How To Change Your WordPress Permalinks

Permalinks are a pretty important part of a blog, but so many people probably don’t think about them too much. This is a post for the WordPress users out there – there will be one next week for our Blogger friends! WordPress.com users – unfortunately you don’t get a choice in how your URL’s look but the first section will still be useful to you.

When you’re coming up with a post idea, the title is probably the last thing you’ll be thinking of. Especially when it’s something like an outfit post, it can be difficult to create a title that will be interesting to the reader but also that will make sense at a later point when you’re searching for it (or if other people are searching for it) – here’s a way to keep your searches happy and you from having to have boring titles!

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Top: WordPress.com, Bottom: Self hosted WordPress

To change your permalink details, just click edit (this will show up once you’ve saved the draft or scheduled the post – try to avoid doing it after you’ve published the post!) and you’ll be able to change the highlighted part of your post.

So, self hosted WordPress users, do you want your URL’s to generate in a different format to how they’re currently set up? This is something to consider before you post too many blog posts – changing the structure afterwards will require some major techy knowledge to get everything working as it should!

If you go to Settings > Permalinks, you’ll see the following options:

wordpress-permalinks

That’s fine, but what about if you want a different URL structure? On Bonjour, Blogger!, we have the URL set up so it has the category and the title in there – this was chosen because the topics on this site aren’t (usually!) time sensitive, and having the category in there is a little more helpful to random viewers (delete the post name from the URL, and you’ll be taken to the category page, so you can see everything in the Tutorials section from this post!)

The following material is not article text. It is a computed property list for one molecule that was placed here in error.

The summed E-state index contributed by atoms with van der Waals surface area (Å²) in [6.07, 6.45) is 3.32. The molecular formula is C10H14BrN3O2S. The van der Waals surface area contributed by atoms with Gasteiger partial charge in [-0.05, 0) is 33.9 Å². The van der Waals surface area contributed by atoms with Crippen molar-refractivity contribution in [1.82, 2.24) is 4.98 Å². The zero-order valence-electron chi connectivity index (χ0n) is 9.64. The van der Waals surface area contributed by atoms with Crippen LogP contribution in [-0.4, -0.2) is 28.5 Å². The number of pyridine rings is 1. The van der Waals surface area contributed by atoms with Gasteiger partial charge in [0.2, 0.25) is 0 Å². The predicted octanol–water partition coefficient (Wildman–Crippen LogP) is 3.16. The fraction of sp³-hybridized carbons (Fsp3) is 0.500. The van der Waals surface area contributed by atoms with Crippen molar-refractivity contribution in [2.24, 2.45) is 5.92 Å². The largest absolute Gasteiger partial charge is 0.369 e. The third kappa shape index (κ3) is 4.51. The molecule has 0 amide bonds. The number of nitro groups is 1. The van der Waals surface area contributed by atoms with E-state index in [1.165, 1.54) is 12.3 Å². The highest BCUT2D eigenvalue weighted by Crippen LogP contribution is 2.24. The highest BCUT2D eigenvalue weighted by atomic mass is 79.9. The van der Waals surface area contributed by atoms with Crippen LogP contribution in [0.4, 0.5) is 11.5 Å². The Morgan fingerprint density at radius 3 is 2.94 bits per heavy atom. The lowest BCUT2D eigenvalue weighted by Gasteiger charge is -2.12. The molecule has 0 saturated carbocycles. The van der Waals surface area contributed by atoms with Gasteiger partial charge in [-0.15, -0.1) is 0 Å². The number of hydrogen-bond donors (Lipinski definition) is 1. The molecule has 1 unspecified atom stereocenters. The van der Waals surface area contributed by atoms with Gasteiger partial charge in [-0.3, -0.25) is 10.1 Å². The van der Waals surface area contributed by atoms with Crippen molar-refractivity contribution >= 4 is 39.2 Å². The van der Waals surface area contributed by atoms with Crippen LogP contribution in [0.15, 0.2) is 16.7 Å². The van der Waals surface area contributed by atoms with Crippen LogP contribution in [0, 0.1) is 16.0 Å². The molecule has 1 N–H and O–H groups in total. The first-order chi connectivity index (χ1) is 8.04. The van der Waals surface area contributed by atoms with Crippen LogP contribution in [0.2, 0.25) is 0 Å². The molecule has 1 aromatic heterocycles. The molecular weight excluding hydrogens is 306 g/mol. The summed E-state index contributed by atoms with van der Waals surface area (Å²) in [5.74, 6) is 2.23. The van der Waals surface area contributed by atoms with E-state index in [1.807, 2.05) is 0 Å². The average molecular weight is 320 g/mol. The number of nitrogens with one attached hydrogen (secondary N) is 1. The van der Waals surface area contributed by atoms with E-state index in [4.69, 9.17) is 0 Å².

To create your own custom structure, check out this list of the tags used:

%year% The year the post was published
%monthnum% The month of the year the post was published
%day% The day of the month the post was published
%hour% The hour the post was published
%minute% The minute of the hour the post was published
%second% The second of the minute the post was published
%post_id% All posts in WordPress have a unique numerical identifier – this is how to use it in your URL structure
%postname% The title of the blog post
%category% The category that the post is published in. If the post is in more than one category, then the category chosen is the first alphabetical one. (e.g. “Reviews” will be chosen before “Tutorials”)
%author% The author’s name

Perhaps going down to the second a blog post was published is a little overkill, but it’s useful to know what’s out there!

Hayley Constantine

Hayley has been blogging since before most people knew what a blog was! She started Bonjour, Blogger! in May 2013 as a way to share her knowledge and experiences - if you ever have a question, get in touch!

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